But proponents of changes to voting laws, mostly Republican, say that making changes to early voting, registration, and polling hours is rightfully within the purview of individual states. And requiring ID at the polling place is akin to requiring an ID to purchase alcohol.
When the Supreme Court struck down a portion of the voting rights act in Shelby County vs. Holder by ruling that that Congress would have to go back to the drawing board to update the formula that determines which jurisdictions have to "pre-clear" any voting law changes with the federal government, the response among lawmakers was muted among Republicans.
Wisconsin Rep. James Sensenbrenner, a Republican, has emerged as the most outspoken and somewhat lonely advocate within his party of quickly restoring the "pre-clearance" portion of the voting rights act, even while his fellow Republicans remain largely silent.
"I am committed to restoring the Voting Rights Act as an effective tool to prevent racial discrimination, more subtle discrimination now than overt discrimination," Sensenbrenner said at a Republican National Committee Luncheon Monday to mark the 50th Anniversary of the March on Washington, a comment that earned him a standing ovation from the mostly African-American crowd (which was at least partial Democratic).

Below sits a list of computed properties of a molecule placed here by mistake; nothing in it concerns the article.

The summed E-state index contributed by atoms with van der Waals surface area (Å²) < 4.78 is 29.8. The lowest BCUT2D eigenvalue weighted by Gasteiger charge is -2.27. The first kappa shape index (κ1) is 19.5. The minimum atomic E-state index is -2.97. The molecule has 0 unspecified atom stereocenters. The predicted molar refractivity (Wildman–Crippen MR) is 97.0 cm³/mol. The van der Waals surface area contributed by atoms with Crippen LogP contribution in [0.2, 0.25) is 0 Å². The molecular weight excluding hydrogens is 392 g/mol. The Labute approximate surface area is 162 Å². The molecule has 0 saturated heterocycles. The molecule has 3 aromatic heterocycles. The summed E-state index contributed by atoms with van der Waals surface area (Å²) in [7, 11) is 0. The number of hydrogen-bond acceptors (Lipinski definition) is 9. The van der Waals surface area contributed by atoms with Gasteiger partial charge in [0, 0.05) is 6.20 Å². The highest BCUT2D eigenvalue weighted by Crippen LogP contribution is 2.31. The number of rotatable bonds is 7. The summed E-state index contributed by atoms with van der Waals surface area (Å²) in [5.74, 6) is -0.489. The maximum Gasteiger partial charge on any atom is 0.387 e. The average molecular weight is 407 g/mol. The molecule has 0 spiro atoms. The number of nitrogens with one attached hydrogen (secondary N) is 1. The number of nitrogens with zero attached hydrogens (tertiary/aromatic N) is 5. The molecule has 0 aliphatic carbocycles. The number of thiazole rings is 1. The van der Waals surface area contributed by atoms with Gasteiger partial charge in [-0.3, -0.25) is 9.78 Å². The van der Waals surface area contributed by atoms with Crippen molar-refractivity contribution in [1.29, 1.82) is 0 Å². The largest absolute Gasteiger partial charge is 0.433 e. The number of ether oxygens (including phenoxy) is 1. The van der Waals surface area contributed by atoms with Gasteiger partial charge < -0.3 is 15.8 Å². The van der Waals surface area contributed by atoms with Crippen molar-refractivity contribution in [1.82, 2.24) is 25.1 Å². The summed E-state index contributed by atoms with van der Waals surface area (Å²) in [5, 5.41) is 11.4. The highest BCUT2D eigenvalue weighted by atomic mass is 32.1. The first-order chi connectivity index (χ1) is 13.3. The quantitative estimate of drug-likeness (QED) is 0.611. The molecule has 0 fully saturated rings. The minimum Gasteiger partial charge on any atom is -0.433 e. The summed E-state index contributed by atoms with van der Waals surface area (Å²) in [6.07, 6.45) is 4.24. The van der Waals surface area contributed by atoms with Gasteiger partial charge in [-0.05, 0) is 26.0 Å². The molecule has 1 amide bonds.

"The first thing we have to do is take out the monkey wrench that the Supreme Court threw at it."
Yet the court's ruling this spring has only emboldened states to move forward with changes to their laws that advocates believe are discriminatory and make it more difficult for minorities, young people and the poor to vote.
It didn't take long (only hours) for Texas to pledge that with the pre-clearance portion of the voting rights act struck down, it would move forward with voting law changes, which had previously been blocked by the Justice Department.
The Justice Department has since sued Texas to stop the voter ID law.
Making the challenge even greater, by striking down the "pre-clearance" portion of the Voting Rights Act, advocates are being forced to challenge laws in the expensive and time-consuming way: by suing in court.
"My biggest concern is that we have enough resources to be able to do it," Culliton-González of the Advancement Project said. "The Supreme Court took away really our most important tool in combating discriminatory practices.
"When you think about the resources on the other side," she added," they have good funding."